Though conceptual art has been kicking around for a hundred years, it really didn't resonate with more than a handful of artists until the rise of pop art in the second half of the twentieth century. Now, in the twenty-first, conceptual art is one of the main courses in the contemporary realm.
In Colin Livingston: The Art Bucket, a marvelous solo now at Plus Gallery, the artist has combined paintings and sculptures to create individual installations. Colin Livingston is one of Colorado's most interesting conceptual artists; for the better part of the past decade, he has been creating work deconstructing society's relationship to marketing. He does this by employing the same methods and materials that are used in advertising and promotion, including graphic design, typography and display.
One of a raft of talented artists to emerge from the Rocky Mountain College of Art + Design in the early 2000s, Livingston is among Clark Richert's intellectual heirs. Although little connects the overall appearance of the work of the pupil to that of the master, there are some key associations. Both exhibit a taste for precisely done and chastely rendered compositions, and then there's the way that each artist reconciles non-aesthetic concepts (geometry for Richert, commerce for Livingston) with his own individually created and elaborately constructed visual language.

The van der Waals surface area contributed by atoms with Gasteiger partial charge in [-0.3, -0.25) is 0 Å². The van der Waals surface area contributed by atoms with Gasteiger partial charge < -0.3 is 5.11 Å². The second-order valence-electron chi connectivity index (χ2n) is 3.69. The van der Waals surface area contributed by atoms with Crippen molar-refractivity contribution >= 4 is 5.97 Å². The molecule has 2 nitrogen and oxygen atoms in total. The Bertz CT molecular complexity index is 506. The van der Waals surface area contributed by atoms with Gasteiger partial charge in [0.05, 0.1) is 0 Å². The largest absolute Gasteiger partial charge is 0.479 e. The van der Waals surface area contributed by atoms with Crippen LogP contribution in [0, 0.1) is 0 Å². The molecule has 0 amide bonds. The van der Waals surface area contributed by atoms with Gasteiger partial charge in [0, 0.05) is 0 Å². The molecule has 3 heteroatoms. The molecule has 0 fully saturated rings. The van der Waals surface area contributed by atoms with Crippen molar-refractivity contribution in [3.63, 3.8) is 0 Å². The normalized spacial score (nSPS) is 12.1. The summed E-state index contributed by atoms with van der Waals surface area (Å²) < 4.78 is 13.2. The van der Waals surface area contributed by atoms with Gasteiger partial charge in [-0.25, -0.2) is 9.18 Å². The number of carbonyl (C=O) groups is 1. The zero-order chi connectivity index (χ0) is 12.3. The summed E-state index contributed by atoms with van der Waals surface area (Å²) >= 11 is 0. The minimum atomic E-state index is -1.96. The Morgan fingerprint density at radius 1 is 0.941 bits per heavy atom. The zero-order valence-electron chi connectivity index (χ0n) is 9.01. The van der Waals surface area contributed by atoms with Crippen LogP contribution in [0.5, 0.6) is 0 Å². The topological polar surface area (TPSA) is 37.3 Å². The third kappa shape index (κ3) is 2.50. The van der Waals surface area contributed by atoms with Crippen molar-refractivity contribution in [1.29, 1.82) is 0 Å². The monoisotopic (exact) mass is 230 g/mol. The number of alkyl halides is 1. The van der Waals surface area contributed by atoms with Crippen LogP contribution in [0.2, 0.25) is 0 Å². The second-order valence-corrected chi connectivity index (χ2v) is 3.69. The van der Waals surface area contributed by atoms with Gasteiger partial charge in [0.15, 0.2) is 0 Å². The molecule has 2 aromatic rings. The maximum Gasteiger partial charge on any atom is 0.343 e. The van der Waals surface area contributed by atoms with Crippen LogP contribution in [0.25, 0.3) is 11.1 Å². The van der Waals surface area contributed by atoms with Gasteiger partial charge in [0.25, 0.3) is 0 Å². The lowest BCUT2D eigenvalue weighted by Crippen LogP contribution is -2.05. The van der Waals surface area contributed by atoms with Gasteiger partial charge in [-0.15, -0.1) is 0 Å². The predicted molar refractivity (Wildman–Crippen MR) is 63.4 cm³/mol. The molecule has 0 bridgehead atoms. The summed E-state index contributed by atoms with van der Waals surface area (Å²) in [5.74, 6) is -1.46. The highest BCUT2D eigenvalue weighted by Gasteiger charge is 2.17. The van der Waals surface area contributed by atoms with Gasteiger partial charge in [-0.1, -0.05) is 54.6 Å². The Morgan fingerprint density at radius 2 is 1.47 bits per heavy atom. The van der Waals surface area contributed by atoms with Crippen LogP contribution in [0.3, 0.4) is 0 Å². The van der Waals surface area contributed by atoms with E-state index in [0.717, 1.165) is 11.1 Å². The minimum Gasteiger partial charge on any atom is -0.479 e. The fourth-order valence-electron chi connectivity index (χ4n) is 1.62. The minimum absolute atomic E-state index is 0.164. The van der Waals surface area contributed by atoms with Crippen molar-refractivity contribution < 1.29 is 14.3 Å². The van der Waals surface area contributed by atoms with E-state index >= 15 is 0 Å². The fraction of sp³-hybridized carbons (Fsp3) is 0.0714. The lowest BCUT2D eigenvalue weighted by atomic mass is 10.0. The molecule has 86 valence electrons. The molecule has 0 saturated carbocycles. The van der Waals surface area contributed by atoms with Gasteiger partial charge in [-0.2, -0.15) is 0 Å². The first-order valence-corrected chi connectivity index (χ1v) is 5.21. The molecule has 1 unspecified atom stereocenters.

To put The Art Bucket in context, it's useful to recall some of Livingston's past efforts, because the current show continues along the same lines of thinking. In the past, Livingston invited viewers to choose the palettes, patterns, logos and slogans that he would use in his paintings. More recently, in The Big Idea, he created an installation that aped a corner of a big-box retail store like Target, with custom-made counters and wall displays featuring pre-packaged paintings and sculptures. The packaging, in printed cardboard, mostly obscured the contents — which was the point. (Were the packages ever meant to be opened? I don't think so.)
This latest entry in the series also plays with how art is made and how things are sold, building on Livingston's previous visual exercises. He first thought about using five-gallon plastic buckets as a principal element in his installations several years ago, when he saw some construction workers using the buckets as ad hoc toolboxes and one had a paint roller sticking out of the top. But Livingston put that aside and worked on other ideas — until last year, when he created this body of work.
The Art Bucket includes six separate yet closely related installations, each comprising two of the buckets, one stacked on top of the other and both placed on a cardboard box. On the wall behind every box surmounted by the stacked buckets is a pair of paintings, one hung over the other. The painting on the top is full-color, while the one below is the "diet" version: The top painting is richly hued, while the bottom one is a lighter shade of the same color. To create the images on the paintings, Livingston has looted existing branding, reformulating logos like the one used by Coca-Cola to suit his own purposes. The idea is that each of the buckets would have the materials necessary to make each of the paintings — but only in the realm of the imagination, since the buckets are actually empty. The buckets and the boxes are covered in pre-printed images and words explaining this aspect of the work. Each of the six installations is unified into a singular, coherent piece by dozens of little inflatable balls, marked with Livingston's own brand, that are scattered over the floor.